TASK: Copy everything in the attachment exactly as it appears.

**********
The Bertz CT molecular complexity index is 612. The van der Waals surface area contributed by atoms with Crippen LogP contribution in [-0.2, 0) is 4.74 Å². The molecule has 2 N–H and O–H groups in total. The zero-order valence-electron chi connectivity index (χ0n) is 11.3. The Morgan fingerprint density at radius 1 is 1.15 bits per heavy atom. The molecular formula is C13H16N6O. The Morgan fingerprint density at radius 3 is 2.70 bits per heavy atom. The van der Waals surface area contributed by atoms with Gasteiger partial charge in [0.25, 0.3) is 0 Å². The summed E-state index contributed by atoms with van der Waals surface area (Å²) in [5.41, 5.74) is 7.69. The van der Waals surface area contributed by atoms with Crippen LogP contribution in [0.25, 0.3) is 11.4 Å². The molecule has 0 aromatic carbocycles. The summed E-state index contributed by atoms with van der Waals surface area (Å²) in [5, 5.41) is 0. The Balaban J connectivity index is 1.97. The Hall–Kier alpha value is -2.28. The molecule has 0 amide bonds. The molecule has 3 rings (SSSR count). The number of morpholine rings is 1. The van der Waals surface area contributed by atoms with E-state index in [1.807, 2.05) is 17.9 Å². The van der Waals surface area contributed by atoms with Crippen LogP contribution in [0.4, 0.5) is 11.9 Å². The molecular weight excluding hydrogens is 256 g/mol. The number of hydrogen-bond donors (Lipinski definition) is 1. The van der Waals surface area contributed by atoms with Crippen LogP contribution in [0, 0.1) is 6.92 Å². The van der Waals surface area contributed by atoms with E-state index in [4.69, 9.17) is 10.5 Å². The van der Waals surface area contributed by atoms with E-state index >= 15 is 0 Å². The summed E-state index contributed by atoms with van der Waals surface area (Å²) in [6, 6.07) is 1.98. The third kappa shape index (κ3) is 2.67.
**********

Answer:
The Bertz CT molecular complexity index is 612. The van der Waals surface area contributed by atoms with Crippen LogP contribution in [-0.2, 0) is 4.74 Å². The molecule has 2 N–H and O–H groups in total. The zero-order valence-electron chi connectivity index (χ0n) is 11.3. The Morgan fingerprint density at radius 1 is 1.15 bits per heavy atom. The molecular formula is C13H16N6O. The Morgan fingerprint density at radius 3 is 2.70 bits per heavy atom. The van der Waals surface area contributed by atoms with Gasteiger partial charge in [0.25, 0.3) is 0 Å². The summed E-state index contributed by atoms with van der Waals surface area (Å²) in [5.41, 5.74) is 7.69. The van der Waals surface area contributed by atoms with Crippen LogP contribution in [0.25, 0.3) is 11.4 Å². The molecule has 0 aromatic carbocycles. The summed E-state index contributed by atoms with van der Waals surface area (Å²) in [5, 5.41) is 0. The Balaban J connectivity index is 1.97. The Hall–Kier alpha value is -2.28. The molecule has 0 amide bonds. The molecule has 3 rings (SSSR count). The number of morpholine rings is 1. The van der Waals surface area contributed by atoms with E-state index in [1.807, 2.05) is 17.9 Å². The van der Waals surface area contributed by atoms with Crippen LogP contribution in [0.4, 0.5) is 11.9 Å². The molecular weight excluding hydrogens is 256 g/mol. The number of hydrogen-bond donors (Lipinski definition) is 1. The van der Waals surface area contributed by atoms with Crippen LogP contribution in [0, 0.1) is 6.92 Å². The van der Waals surface area contributed by atoms with E-state index in [4.69, 9.17) is 10.5 Å². The van der Waals surface area contributed by atoms with E-state index >= 15 is 0 Å². The summed E-state index contributed by atoms with van der Waals surface area (Å²) in [6, 6.07) is 1.98. The third kappa shape index (κ3) is 2.67.